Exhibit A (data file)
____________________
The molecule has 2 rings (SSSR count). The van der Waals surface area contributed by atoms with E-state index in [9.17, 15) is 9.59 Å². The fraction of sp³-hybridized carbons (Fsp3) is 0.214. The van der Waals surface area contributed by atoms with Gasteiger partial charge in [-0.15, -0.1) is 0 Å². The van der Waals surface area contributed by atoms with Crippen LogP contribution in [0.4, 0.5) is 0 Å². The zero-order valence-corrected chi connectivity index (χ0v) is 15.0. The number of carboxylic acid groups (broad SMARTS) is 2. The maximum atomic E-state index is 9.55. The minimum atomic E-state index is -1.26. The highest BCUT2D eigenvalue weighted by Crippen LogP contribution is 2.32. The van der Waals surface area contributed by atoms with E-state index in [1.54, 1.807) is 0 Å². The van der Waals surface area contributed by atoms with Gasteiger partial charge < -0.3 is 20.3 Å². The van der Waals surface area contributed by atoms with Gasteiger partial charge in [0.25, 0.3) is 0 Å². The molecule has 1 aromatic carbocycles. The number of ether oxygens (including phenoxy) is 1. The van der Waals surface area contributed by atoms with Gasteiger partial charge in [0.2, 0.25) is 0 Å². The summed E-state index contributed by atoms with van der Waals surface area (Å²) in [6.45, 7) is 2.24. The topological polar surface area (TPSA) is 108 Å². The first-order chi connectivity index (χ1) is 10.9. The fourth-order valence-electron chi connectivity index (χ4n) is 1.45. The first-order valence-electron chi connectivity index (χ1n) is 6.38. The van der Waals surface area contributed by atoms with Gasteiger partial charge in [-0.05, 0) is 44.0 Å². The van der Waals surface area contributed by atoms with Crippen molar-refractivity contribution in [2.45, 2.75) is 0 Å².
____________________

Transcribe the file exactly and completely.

The molecule has 2 rings (SSSR count). The van der Waals surface area contributed by atoms with E-state index in [9.17, 15) is 9.59 Å². The fraction of sp³-hybridized carbons (Fsp3) is 0.214. The van der Waals surface area contributed by atoms with Gasteiger partial charge in [-0.15, -0.1) is 0 Å². The van der Waals surface area contributed by atoms with Crippen LogP contribution in [0.4, 0.5) is 0 Å². The zero-order valence-corrected chi connectivity index (χ0v) is 15.0. The number of carboxylic acid groups (broad SMARTS) is 2. The maximum atomic E-state index is 9.55. The minimum atomic E-state index is -1.26. The highest BCUT2D eigenvalue weighted by Crippen LogP contribution is 2.32. The van der Waals surface area contributed by atoms with E-state index in [1.54, 1.807) is 0 Å². The van der Waals surface area contributed by atoms with Gasteiger partial charge < -0.3 is 20.3 Å². The van der Waals surface area contributed by atoms with Gasteiger partial charge in [0.25, 0.3) is 0 Å². The molecule has 1 aromatic carbocycles. The number of ether oxygens (including phenoxy) is 1. The van der Waals surface area contributed by atoms with Gasteiger partial charge in [0.2, 0.25) is 0 Å². The summed E-state index contributed by atoms with van der Waals surface area (Å²) in [6.45, 7) is 2.24. The topological polar surface area (TPSA) is 108 Å². The first-order chi connectivity index (χ1) is 10.9. The fourth-order valence-electron chi connectivity index (χ4n) is 1.45. The first-order valence-electron chi connectivity index (χ1n) is 6.38. The van der Waals surface area contributed by atoms with Gasteiger partial charge in [-0.05, 0) is 44.0 Å². The van der Waals surface area contributed by atoms with Crippen molar-refractivity contribution in [2.45, 2.75) is 0 Å².